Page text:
I had leftover sweet potato from last night's dinner and put the shrimp on top of it. Side note, you should only ever bake sweet potatoes. Microwaved sweet potatoes are gummy and bland. Baked sweet potatoes have caramelized and are soft. End Note. I had a sauté mix from the farmers' market that included mustard greens, chard, spinach and other mystery greens. After I put the shrimp on the potato, I sautéed the greens in the same pot to get the curry flavor on the greens. That was okay, not great. Mustard greens and curry don't mix well, FYI. Maybe fresh greens with a curried dressing might be interesting...

However, the spicy shrimp paired with the sweet sweet potato was perfect! I'm totally doing this again!

My picky eaters ate broccoli yet again. Don't they ever get bored of it? At least they're eating some vegetables...

Sunday, April 29, 2012

Saturday Night Special

I'm pretty sure the general rule is don't drink and blog. Uh oh. I just broke it. How could I resist a blueberry mojito made from mint I purchased this morning at the farmers' market and blueberries I picked today at a farm owned by a friend of a friend?

A mojito calls for rum, but the only rum I had was Black Strap Cruzan, a very strong rum with a molasses smell. I kept looking through my seldom used liquor cabinet (I'm not a big drinker, honest). I found this fire water I won for making the best tortilla in Guatemala. Okay, not the entire country of Guatemala, but the best tortilla from among the mostly geriatric cruisers on my shore excursion in a tiny port town in Guatemala. It really wasn't that hard to do.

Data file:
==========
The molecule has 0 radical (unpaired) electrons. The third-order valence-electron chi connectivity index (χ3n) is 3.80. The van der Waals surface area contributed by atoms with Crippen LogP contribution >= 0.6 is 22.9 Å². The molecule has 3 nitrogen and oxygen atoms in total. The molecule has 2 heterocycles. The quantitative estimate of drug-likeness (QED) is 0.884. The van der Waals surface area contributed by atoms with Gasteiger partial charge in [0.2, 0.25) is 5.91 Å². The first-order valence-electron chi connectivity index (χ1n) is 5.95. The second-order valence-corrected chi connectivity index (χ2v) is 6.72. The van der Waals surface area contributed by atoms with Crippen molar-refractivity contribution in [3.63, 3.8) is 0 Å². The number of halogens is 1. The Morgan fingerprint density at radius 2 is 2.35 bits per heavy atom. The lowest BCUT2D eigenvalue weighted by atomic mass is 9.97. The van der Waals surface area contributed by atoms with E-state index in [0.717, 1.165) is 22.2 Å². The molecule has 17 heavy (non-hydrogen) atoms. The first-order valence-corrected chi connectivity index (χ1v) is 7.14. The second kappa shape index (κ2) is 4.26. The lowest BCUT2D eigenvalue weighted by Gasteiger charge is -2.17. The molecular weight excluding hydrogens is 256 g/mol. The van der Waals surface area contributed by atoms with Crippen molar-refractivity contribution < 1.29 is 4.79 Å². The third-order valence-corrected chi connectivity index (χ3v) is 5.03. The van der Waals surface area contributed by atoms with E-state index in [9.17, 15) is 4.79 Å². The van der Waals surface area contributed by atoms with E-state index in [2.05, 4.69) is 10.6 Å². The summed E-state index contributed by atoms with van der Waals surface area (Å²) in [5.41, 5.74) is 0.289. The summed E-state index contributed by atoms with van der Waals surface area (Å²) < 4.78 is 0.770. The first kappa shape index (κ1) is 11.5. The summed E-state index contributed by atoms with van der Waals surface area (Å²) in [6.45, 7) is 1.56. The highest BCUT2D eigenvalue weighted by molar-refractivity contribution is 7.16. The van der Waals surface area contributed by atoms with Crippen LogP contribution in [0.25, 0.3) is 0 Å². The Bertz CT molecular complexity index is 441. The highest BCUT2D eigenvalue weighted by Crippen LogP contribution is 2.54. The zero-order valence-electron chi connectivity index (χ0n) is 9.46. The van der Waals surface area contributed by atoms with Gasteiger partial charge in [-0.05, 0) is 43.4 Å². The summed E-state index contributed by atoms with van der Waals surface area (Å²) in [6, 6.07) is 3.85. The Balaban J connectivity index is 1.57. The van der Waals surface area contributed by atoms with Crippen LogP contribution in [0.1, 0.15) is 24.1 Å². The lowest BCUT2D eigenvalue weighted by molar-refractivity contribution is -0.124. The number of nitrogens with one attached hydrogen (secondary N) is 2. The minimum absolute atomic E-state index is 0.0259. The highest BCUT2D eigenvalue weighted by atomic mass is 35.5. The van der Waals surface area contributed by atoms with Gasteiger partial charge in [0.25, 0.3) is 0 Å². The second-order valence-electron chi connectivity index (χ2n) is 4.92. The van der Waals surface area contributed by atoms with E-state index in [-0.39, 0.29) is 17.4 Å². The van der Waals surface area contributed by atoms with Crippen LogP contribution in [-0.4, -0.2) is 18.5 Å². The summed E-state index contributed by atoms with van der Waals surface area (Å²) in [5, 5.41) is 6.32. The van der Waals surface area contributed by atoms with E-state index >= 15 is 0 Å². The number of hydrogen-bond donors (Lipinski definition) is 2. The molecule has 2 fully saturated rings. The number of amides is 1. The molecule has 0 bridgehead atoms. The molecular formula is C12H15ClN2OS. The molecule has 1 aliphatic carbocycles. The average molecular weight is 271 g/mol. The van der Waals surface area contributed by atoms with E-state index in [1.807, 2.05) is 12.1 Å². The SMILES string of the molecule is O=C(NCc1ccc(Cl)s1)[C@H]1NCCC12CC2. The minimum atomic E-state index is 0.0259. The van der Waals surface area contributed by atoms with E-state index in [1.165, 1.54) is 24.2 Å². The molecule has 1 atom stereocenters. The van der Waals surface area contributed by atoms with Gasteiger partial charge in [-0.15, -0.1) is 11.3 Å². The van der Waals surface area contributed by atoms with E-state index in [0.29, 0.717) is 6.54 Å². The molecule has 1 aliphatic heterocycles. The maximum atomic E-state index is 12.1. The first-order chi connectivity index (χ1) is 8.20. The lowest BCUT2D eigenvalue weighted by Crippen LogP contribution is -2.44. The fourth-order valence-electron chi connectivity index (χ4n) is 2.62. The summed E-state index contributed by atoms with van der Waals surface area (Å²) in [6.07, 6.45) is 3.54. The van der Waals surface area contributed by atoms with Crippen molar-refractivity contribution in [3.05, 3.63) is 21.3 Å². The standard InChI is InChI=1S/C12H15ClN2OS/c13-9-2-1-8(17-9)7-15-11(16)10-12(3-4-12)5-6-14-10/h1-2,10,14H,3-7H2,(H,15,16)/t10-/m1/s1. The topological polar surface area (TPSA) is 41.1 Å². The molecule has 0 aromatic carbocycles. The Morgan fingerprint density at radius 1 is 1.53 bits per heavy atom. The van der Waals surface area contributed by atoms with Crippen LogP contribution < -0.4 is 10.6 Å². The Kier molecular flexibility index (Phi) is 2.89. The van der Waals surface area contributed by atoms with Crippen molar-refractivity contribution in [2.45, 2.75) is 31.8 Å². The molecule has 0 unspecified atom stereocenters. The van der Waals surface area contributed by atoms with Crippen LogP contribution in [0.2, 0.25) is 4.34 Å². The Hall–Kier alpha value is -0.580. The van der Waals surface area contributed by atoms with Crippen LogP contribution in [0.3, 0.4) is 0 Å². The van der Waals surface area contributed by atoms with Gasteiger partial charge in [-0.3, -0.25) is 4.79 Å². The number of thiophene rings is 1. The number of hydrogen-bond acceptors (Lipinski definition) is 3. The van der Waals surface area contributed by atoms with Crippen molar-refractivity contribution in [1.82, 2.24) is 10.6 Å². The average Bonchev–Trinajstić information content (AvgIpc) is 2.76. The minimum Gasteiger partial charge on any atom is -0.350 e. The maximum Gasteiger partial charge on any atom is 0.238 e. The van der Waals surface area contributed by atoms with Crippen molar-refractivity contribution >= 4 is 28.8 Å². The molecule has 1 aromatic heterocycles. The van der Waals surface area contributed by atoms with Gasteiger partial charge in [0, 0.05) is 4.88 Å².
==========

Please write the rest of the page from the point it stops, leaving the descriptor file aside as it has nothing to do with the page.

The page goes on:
I crushed the blueberries slightly, then put in the mint, fire water, club soda and a liberal sprinkling of sugar. Top it off with ice cubes and I had a delicious dessert mojito.

I had one last pork shoulder roast left over from the pig I bought from my friend Angie. I decided to go whole hog (man, I am on fire tonight!) and slow-cook it using a recipe I made up. I didn't even google to get a base! I cut up an onion from my CSA share and added two diced gala apples (organic, natch). I placed the shoulder roast on top of them and poured a bottle of Angry Orchard Apple Ginger Hard Cider over the roast.  I salted the shoulder roast with some Hawaiian black sea salt and poured apple butter on top. The roast cooked on high heat in my slow-cooker for six hours. Craig said it was the best one I've made.

I was driving back from an appointment yesterday when I saw ducks in the nearby pond (and a Mother Goose, Father Gander and 6 super cute goslings, though Ryan was absent). That made me start thinking about alternatives to chicken eggs. Why not duck eggs? I didn't want to go through the hassle of stealing eggs from nests by that and other ponds in town, so I contacted my egg source yesterday and asked if he had duck eggs. He had one dozen available, and I picked them up at the farmers' market this morning. Duck eggs are heavier and more expensive than chicken eggs. The farmer told me to use them for baking as they have a strong, rich taste. My kids love corn muffins, so I made my gluten-free honey corn muffins using two duck eggs, local grass-fed milk and local raw honey. The duck eggs really did make for a richer taste. Or maybe it was the 1/2 cup of melted butter in the muffins rather than the 1/4 cup that the recipe called for. For whatever reason, the muffins were fantastic.